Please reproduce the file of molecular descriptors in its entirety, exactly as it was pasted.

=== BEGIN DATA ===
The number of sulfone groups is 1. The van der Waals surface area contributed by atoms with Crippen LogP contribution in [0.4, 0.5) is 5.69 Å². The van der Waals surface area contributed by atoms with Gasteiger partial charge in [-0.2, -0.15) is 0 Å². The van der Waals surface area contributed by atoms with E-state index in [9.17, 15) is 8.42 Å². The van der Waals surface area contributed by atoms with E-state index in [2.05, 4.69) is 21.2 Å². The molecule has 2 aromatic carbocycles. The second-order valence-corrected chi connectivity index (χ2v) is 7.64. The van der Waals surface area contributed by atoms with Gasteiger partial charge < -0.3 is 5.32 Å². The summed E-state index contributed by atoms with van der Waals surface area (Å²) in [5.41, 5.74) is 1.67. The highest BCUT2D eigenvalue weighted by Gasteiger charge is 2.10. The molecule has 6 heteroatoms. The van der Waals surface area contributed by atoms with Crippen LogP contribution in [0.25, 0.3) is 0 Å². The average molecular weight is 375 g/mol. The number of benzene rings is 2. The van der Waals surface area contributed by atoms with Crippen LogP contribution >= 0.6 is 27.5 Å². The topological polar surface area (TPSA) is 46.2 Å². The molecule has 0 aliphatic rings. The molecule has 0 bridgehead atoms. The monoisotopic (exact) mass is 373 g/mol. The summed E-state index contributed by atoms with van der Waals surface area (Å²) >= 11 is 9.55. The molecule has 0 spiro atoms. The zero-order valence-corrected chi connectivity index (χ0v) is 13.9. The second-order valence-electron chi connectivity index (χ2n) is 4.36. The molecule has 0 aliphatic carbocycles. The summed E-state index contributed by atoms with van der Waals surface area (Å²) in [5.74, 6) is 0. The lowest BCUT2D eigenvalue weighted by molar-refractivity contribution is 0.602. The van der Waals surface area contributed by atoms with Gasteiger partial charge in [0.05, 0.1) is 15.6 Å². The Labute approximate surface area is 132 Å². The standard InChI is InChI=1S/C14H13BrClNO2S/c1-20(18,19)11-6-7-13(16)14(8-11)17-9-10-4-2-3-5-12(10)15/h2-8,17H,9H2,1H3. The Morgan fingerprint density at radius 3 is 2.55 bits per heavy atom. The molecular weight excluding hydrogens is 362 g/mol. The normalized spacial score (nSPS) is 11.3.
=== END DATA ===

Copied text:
The number of sulfone groups is 1. The van der Waals surface area contributed by atoms with Crippen LogP contribution in [0.4, 0.5) is 5.69 Å². The van der Waals surface area contributed by atoms with Gasteiger partial charge in [-0.2, -0.15) is 0 Å². The van der Waals surface area contributed by atoms with E-state index in [9.17, 15) is 8.42 Å². The van der Waals surface area contributed by atoms with E-state index in [2.05, 4.69) is 21.2 Å². The molecule has 2 aromatic carbocycles. The second-order valence-corrected chi connectivity index (χ2v) is 7.64. The van der Waals surface area contributed by atoms with Gasteiger partial charge < -0.3 is 5.32 Å². The summed E-state index contributed by atoms with van der Waals surface area (Å²) in [5.41, 5.74) is 1.67. The highest BCUT2D eigenvalue weighted by Gasteiger charge is 2.10. The molecule has 6 heteroatoms. The van der Waals surface area contributed by atoms with Crippen LogP contribution in [0.25, 0.3) is 0 Å². The average molecular weight is 375 g/mol. The number of benzene rings is 2. The van der Waals surface area contributed by atoms with Crippen LogP contribution >= 0.6 is 27.5 Å². The topological polar surface area (TPSA) is 46.2 Å². The molecule has 0 aliphatic rings. The molecule has 0 bridgehead atoms. The monoisotopic (exact) mass is 373 g/mol. The summed E-state index contributed by atoms with van der Waals surface area (Å²) >= 11 is 9.55. The molecule has 0 spiro atoms. The zero-order valence-corrected chi connectivity index (χ0v) is 13.9. The second-order valence-electron chi connectivity index (χ2n) is 4.36. The molecule has 0 aliphatic carbocycles. The summed E-state index contributed by atoms with van der Waals surface area (Å²) in [5.74, 6) is 0. The lowest BCUT2D eigenvalue weighted by molar-refractivity contribution is 0.602. The van der Waals surface area contributed by atoms with Gasteiger partial charge in [0.05, 0.1) is 15.6 Å². The Labute approximate surface area is 132 Å². The standard InChI is InChI=1S/C14H13BrClNO2S/c1-20(18,19)11-6-7-13(16)14(8-11)17-9-10-4-2-3-5-12(10)15/h2-8,17H,9H2,1H3. The Morgan fingerprint density at radius 3 is 2.55 bits per heavy atom. The molecular weight excluding hydrogens is 362 g/mol. The normalized spacial score (nSPS) is 11.3.